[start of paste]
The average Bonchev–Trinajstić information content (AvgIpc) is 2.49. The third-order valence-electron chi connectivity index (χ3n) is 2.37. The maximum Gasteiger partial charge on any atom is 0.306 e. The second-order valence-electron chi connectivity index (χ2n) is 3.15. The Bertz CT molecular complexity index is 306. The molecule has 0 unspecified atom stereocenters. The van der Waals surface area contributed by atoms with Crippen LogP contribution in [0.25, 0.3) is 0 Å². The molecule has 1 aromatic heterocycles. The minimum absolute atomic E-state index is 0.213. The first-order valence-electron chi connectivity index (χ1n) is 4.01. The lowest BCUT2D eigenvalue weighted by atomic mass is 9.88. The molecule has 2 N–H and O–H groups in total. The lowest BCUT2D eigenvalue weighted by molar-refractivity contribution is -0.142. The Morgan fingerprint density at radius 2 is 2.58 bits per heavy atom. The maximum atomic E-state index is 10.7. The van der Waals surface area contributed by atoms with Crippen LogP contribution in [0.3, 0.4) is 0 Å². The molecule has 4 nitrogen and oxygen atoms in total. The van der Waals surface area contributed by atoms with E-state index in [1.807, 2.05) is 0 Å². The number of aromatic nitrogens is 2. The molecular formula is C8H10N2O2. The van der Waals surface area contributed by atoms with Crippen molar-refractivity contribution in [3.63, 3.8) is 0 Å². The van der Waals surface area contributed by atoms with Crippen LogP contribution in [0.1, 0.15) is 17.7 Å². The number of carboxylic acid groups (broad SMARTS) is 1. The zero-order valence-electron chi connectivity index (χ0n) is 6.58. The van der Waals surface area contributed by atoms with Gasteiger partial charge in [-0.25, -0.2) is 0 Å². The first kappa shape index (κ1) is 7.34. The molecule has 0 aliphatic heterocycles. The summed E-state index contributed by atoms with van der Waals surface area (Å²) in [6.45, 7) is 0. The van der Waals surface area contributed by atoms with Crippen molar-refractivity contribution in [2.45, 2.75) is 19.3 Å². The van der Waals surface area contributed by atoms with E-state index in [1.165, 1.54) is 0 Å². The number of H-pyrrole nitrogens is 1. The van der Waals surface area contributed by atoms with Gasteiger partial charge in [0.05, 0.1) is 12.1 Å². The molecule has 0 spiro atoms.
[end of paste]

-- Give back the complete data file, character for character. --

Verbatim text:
The average Bonchev–Trinajstić information content (AvgIpc) is 2.49. The third-order valence-electron chi connectivity index (χ3n) is 2.37. The maximum Gasteiger partial charge on any atom is 0.306 e. The second-order valence-electron chi connectivity index (χ2n) is 3.15. The Bertz CT molecular complexity index is 306. The molecule has 0 unspecified atom stereocenters. The van der Waals surface area contributed by atoms with Crippen LogP contribution in [0.25, 0.3) is 0 Å². The molecule has 1 aromatic heterocycles. The minimum absolute atomic E-state index is 0.213. The first-order valence-electron chi connectivity index (χ1n) is 4.01. The lowest BCUT2D eigenvalue weighted by atomic mass is 9.88. The molecule has 2 N–H and O–H groups in total. The lowest BCUT2D eigenvalue weighted by molar-refractivity contribution is -0.142. The Morgan fingerprint density at radius 2 is 2.58 bits per heavy atom. The maximum atomic E-state index is 10.7. The van der Waals surface area contributed by atoms with Crippen LogP contribution in [0.3, 0.4) is 0 Å². The molecule has 4 nitrogen and oxygen atoms in total. The van der Waals surface area contributed by atoms with E-state index in [1.807, 2.05) is 0 Å². The number of aromatic nitrogens is 2. The molecular formula is C8H10N2O2. The van der Waals surface area contributed by atoms with Crippen molar-refractivity contribution in [3.63, 3.8) is 0 Å². The van der Waals surface area contributed by atoms with Crippen LogP contribution in [0.1, 0.15) is 17.7 Å². The number of carboxylic acid groups (broad SMARTS) is 1. The zero-order valence-electron chi connectivity index (χ0n) is 6.58. The van der Waals surface area contributed by atoms with Gasteiger partial charge in [-0.25, -0.2) is 0 Å². The first kappa shape index (κ1) is 7.34. The molecule has 0 aliphatic heterocycles. The summed E-state index contributed by atoms with van der Waals surface area (Å²) in [6.45, 7) is 0. The van der Waals surface area contributed by atoms with Crippen molar-refractivity contribution in [2.45, 2.75) is 19.3 Å². The van der Waals surface area contributed by atoms with E-state index in [1.165, 1.54) is 0 Å². The number of H-pyrrole nitrogens is 1. The van der Waals surface area contributed by atoms with Gasteiger partial charge in [0.05, 0.1) is 12.1 Å². The molecule has 0 spiro atoms.